The aim of this module is to enable you to gain knowledge of professional project management in general, as well as in the context of your degree and likely future profession. You will use this knowledge by participating in a 'real world' group project which is relevant for your level of study. In addition, you will study ethical, legal, regulatory, organisational and business issues to further your employability prospects as a network professional.Year 3
Advanced Networks Design and Security (30 credits) – Compulsory
This module is designed to equip you with the knowledge and skills needed to plan, implement, secure, maintain, and troubleshoot converged enterprise networks. You will learn how to implement complex enterprise LAN and WAN routing and switching solutions. Comprehensive labs emphasize hands-on learning and practice to reinforce configuration skills using a range of routing protocols, and the secure integration of VLANs, WLANs, voice, and video into local area networks. The module also covers the configuration of secure routing solutions to support branch offices and mobile workers. The module will enhance the job skills and responsibilities that are associated with professional-level job roles such as network engineer, systems engineer, network support engineer, network administrator, and network consultant.Individual Project (30 credits) – Compulsory
This module provides you with the opportunity of choosing and working on a project that reflects your interests. The project should constitute a practical problem-solving activity relevant to current network or communication technology. The primary aim of the module is to consolidate and deepen your understanding of material taught on your programme and to investigate and/or develop a product, process or application relevant to the focus of your programme.Distributed Systems (30 credits) – Optional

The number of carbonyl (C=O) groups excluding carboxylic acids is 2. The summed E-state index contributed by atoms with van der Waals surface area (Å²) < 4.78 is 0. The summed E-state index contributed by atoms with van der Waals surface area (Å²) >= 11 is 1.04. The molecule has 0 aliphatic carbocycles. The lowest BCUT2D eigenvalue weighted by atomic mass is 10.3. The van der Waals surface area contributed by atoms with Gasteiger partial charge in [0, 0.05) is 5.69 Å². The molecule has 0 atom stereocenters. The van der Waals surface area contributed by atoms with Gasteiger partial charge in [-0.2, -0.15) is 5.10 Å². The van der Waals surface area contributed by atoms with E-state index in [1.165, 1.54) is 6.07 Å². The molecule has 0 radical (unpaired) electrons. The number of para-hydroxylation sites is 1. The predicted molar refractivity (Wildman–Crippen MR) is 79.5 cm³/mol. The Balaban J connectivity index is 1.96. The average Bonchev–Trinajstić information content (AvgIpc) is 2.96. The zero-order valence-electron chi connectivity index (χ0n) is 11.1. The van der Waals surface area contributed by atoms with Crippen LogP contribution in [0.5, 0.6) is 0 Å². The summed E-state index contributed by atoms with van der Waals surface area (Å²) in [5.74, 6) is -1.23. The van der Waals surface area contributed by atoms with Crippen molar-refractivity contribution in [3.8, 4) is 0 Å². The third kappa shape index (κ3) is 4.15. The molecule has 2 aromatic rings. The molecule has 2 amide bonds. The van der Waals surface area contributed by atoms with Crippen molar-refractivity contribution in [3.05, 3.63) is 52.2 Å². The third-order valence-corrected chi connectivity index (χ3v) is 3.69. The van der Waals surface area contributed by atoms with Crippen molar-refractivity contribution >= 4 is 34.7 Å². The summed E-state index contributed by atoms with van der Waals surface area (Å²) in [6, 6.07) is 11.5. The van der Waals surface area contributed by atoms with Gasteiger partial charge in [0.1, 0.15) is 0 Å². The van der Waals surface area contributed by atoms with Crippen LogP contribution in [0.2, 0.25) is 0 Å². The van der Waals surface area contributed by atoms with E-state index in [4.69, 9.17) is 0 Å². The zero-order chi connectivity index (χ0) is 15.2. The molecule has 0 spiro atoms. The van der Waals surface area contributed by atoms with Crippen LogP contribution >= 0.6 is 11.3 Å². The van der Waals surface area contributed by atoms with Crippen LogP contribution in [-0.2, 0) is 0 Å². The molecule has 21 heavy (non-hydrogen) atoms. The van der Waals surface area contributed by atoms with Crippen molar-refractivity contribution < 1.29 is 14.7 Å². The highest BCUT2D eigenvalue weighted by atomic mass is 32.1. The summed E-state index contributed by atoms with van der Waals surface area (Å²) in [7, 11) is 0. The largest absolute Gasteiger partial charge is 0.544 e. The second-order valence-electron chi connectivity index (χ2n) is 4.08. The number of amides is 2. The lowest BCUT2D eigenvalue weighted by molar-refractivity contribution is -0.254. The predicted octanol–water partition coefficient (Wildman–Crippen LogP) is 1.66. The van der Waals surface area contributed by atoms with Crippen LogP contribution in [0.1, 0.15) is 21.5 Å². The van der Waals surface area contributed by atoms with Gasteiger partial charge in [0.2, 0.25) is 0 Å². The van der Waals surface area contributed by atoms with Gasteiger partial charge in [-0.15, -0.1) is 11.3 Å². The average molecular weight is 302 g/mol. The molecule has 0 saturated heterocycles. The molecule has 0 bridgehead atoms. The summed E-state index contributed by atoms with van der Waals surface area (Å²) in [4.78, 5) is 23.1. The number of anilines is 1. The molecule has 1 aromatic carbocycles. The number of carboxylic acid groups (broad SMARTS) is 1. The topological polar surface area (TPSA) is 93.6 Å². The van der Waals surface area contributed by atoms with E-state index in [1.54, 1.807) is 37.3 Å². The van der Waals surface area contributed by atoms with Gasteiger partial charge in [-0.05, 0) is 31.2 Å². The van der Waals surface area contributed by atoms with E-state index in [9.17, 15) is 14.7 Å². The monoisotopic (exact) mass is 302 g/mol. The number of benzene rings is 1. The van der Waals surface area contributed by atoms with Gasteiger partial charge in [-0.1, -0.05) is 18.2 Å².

The principles and theories employed in distributed systems are introduced in this module. These systems are considered in a realistic context showing the benefits and the challenges of distributed resource sharing including: openness, security, scalability, failure handling, concurrency, heterogeneity, and transparency of such systems. The overall objective of the course is to learn and to understand the key issues of distributed systems and to keep track of the continuous development in this field.Network Analysis and Troubleshooting (30 credits) – Optional
This module is designed to equip you with the knowledge and skills needed to monitor and maintain complex, enterprise routed and switched IP networks. Skills learned include the planning and execution of regular network maintenance, as well as support and troubleshooting using technology-based processes and best practices, based on systematic and industry recognized approaches. Extensive labs emphasise hands-on learning and practice to reinforce troubleshooting techniques. The module reflects the job skills and responsibilities that are associated with professional-level job roles such as network engineer, systems engineer, network support engineer, network administrator, and network consultant.Network Management: Design and Support 30 Credits (Optional)